G: So Seasonal Affective Disorder is known as like the ‘winter blues.’ This is the time when we’re receiving a little bit less light and during that period of the time, our bodies are really affected by that and we end up producing less neurotransmitters that we would before such as serotonin and you end up feeling a little bit perhaps more tired, a little less in motivation. It’s almost like a mild form of hibernation for us.
N: How long has this been a diagnosis?
Sandra Reich: I don’t actually know how long it’s been a diagnosis but I think it’s been going on for a long time. I don’t think people realize that it was a diagnosis for a long time and what researchers found is that people who live far away from the equator where winter day lights are very short are very susceptible to this. And you started hearing a lot on the news about taking Vitamin C if you live far away from the equator and making sure to get out in the sunlight. So I think what was happening is we assumed it was depression and we started to understand that the sunlight plays a huge role like Georgia said in circadian rhythms and in our serotonin which as we know the brain chemical that strongly affects your mood.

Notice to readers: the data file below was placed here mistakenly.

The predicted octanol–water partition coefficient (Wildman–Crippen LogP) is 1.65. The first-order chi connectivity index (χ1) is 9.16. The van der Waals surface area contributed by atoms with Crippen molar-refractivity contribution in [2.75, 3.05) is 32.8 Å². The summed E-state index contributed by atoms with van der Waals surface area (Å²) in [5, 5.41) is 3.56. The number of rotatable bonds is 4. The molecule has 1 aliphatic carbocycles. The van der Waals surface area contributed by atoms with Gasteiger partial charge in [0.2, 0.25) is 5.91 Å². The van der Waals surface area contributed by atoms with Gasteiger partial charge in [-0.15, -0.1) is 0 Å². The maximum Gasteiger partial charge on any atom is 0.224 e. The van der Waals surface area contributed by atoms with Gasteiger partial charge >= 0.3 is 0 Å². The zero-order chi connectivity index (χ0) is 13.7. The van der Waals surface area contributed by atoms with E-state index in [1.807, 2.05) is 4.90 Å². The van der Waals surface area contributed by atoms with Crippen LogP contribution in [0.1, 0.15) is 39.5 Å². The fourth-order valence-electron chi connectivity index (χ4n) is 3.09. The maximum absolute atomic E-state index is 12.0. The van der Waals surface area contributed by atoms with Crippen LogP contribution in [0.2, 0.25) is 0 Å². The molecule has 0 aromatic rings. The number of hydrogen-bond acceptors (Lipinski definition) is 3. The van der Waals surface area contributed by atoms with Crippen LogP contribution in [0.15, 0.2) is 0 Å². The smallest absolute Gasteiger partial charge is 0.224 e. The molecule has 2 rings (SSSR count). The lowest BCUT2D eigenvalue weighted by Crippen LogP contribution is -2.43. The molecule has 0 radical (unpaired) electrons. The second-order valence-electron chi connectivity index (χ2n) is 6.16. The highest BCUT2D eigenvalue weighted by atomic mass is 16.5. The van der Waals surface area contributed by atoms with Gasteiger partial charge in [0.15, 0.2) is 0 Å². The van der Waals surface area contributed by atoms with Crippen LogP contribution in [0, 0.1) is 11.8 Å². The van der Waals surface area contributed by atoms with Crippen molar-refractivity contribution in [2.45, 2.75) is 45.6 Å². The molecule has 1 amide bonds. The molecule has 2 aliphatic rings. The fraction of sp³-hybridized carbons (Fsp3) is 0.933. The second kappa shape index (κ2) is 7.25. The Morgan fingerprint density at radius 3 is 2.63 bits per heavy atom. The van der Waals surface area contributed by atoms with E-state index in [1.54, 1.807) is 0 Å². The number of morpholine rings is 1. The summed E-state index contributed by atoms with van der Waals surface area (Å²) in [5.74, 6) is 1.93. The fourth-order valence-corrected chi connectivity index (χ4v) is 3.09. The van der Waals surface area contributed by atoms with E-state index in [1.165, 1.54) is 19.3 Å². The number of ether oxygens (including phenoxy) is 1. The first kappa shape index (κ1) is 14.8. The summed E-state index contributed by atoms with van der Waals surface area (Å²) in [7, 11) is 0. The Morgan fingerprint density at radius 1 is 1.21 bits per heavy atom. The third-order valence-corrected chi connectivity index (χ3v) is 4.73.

N: So basically just getting some more sunlight can go a long way in reducing the symptoms of SAD. Do you ever see cases that are severe enough to warrant a prescribed drug for the disorder?
G: Yes, sometimes like you want to start by doing maybe some other tools and techniques before you would go straight to thinking about medication. But of course if you are suffering greatly from this and this is something where you can’t get out of bed and your quality of life is greatly reduced – yes – there are definitely some antidepressants that can work exceptionally well to help you be able to handle this and feel more comfortable.
N: Do you find that there are many misdiagnoses before you finally hit upon SAD?